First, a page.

For a nation bracing for economic pain, brought about largely by COVID-19, Finance Minister Colm Imbert had some encouraging news when he presented the Mid-Term Budget Review yesterday. In a nutshell, T&T has weathered the storm and is in a good financial position.
To be clear, the country was already in some choppy economic waters, the result of a 50 per cent decline in natural gas prices and collapse in oil prices. Then came the pandemic and a halt to all non-essential activities as public health restrictions were enforced to safeguard against spread of the virus.
COVID-19 was the recurring theme throughout Mr Imbert’s presentation, which included details of expenditure on a range of relief measures to cushion the worst of the pandemic.
But while it is true that, so far, the country has escaped catastrophic public health and economic outcomes, Mr Imbert’s optimistic stance might be premature. The world is not rid of COVID-19, a cure has not yet been found and expected new waves of the pandemic could once again halt economic activity.
Like so much in this strange new era of lockdowns and physical distancing, uncertainty is the only thing that is certain in the months ahead.
One of the few facts that can be gleaned from current economic projections is that T&T now sits as a developing country, a small player in a global economy expected to contract by three per cent this year.
Even worse, the forecast is for a global recession that is shaping up to be worse than the 2009 global financial crisis.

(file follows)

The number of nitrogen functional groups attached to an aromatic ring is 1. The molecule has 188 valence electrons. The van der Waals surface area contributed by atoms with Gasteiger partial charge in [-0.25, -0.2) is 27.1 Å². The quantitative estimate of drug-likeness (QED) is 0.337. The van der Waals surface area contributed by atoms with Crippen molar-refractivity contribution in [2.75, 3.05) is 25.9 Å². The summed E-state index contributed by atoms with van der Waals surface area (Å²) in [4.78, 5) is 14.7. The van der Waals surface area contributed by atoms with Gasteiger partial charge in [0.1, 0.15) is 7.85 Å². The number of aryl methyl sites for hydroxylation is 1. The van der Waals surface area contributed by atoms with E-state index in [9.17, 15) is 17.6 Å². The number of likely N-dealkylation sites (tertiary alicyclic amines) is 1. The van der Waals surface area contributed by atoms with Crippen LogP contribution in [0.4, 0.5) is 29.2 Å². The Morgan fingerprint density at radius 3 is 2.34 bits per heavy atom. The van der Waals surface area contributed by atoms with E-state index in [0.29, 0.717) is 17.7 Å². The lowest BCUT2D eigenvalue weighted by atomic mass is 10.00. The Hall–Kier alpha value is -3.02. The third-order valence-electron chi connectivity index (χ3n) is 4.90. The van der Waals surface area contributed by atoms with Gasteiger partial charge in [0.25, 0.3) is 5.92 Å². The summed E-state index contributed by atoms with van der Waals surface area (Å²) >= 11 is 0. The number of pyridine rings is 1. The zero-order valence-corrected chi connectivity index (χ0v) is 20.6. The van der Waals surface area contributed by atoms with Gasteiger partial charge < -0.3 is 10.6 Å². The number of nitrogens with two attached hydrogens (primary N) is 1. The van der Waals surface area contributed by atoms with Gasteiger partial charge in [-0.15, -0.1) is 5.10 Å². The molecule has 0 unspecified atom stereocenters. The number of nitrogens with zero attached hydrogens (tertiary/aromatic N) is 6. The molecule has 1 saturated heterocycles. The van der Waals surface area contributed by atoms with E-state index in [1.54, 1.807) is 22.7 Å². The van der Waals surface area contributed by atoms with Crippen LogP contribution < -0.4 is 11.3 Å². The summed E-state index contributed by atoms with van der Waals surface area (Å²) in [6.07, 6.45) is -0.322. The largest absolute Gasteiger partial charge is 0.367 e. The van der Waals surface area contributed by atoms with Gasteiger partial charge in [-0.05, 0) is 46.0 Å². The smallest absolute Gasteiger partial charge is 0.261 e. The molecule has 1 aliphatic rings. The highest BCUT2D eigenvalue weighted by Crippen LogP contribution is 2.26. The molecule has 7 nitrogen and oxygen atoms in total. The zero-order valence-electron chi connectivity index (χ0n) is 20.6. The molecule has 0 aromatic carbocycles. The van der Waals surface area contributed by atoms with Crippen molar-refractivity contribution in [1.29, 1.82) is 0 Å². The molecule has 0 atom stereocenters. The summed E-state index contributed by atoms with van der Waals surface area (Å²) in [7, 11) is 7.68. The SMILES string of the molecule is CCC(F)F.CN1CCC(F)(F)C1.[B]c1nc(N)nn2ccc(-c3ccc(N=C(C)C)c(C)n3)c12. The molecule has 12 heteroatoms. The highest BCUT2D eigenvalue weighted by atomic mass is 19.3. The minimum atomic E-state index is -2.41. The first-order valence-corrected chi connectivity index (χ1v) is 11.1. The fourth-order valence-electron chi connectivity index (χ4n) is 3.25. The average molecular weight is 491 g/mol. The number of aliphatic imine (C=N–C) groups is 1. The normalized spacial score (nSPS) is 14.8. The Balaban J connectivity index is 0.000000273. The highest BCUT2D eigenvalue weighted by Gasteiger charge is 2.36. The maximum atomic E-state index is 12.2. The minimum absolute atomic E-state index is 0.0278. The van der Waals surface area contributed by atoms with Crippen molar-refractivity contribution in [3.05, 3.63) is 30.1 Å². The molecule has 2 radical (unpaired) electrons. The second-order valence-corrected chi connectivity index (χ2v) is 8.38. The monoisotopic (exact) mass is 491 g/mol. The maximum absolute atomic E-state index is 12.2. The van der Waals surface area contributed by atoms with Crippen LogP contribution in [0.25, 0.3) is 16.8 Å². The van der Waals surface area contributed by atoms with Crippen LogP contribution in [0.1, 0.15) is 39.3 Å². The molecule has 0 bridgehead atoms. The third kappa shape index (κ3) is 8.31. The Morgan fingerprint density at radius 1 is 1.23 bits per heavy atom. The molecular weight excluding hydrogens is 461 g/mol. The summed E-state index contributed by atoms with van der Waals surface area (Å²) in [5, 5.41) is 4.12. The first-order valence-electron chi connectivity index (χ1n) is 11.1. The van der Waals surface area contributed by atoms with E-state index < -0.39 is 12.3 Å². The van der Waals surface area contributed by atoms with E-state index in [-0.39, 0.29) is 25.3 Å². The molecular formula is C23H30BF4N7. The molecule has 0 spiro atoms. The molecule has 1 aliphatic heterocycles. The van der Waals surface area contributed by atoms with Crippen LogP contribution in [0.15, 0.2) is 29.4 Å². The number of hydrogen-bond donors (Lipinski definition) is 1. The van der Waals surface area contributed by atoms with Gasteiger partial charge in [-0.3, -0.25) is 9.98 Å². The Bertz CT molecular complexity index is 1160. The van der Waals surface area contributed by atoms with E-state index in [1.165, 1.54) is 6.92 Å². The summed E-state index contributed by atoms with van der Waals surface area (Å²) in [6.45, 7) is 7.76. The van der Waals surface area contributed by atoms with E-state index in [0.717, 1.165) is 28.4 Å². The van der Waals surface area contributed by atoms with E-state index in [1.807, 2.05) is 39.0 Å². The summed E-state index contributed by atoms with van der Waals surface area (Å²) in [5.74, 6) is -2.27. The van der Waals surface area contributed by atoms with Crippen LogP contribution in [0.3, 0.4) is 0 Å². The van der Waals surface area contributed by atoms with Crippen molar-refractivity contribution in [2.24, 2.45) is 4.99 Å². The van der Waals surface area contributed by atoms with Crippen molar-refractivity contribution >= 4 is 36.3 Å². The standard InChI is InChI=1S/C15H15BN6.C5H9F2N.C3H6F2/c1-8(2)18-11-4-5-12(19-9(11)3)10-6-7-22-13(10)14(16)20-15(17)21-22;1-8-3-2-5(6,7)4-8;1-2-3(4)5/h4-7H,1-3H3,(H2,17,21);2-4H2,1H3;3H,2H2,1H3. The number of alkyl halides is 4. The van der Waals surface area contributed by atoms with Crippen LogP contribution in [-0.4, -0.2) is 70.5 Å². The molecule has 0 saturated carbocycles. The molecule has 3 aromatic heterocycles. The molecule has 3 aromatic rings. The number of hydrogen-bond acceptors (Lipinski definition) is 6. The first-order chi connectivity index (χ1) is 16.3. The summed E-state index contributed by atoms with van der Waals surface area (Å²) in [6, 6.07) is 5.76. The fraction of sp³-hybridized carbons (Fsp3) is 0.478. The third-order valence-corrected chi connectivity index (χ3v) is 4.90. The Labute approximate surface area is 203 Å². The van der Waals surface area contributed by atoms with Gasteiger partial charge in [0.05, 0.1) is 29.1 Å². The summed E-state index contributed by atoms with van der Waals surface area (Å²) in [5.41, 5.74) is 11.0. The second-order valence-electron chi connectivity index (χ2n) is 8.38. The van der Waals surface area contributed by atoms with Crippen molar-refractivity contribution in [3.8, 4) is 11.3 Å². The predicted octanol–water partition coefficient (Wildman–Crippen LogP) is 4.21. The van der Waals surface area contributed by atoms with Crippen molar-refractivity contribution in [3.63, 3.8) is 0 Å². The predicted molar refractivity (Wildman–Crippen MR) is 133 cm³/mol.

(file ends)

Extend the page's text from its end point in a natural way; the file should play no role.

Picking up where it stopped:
This year, T&T will suffer a 2.4 per cent decline in GDP. Total revenue is down by approximately $9.200 billion, mainly due to lower than expected oil and gas prices. As a result, the country is saddled with a deficit of $14.533 billion—8.8 per cent of GDP.
While, to a certain degree, T&T has dodged some really bad outcomes, the worst is not yet over, so there will be a need for a lot more of the fiscal prudence Minister Imbert regularly refers to in his budget presentations.
Austerity might be a dirty word for a government just months away from a general election but it is a consequence that can only be avoided if, in budgetary measures for the immediate future, care is taken with expenditure.
The same degree of extreme caution observed with the resumption of activities in recent weeks will have to be followed in managing the economy.
As much as possible, drawdowns of the Heritage and Stabilisation Fund (HSF) must be avoided. Great care should also be taken in accessing the funding available from multilateral agencies, including the low-cost funding rapid financing instruments made available by the International Monetary Fund (IMF).
The one thing that needs to be aggressively pursued is the development of those sectors of the economy already identified as pillars of the long-overdue diversification that will break decades of dependence on our energy industry.
This is necessary to ensure T&T survives future economic storms.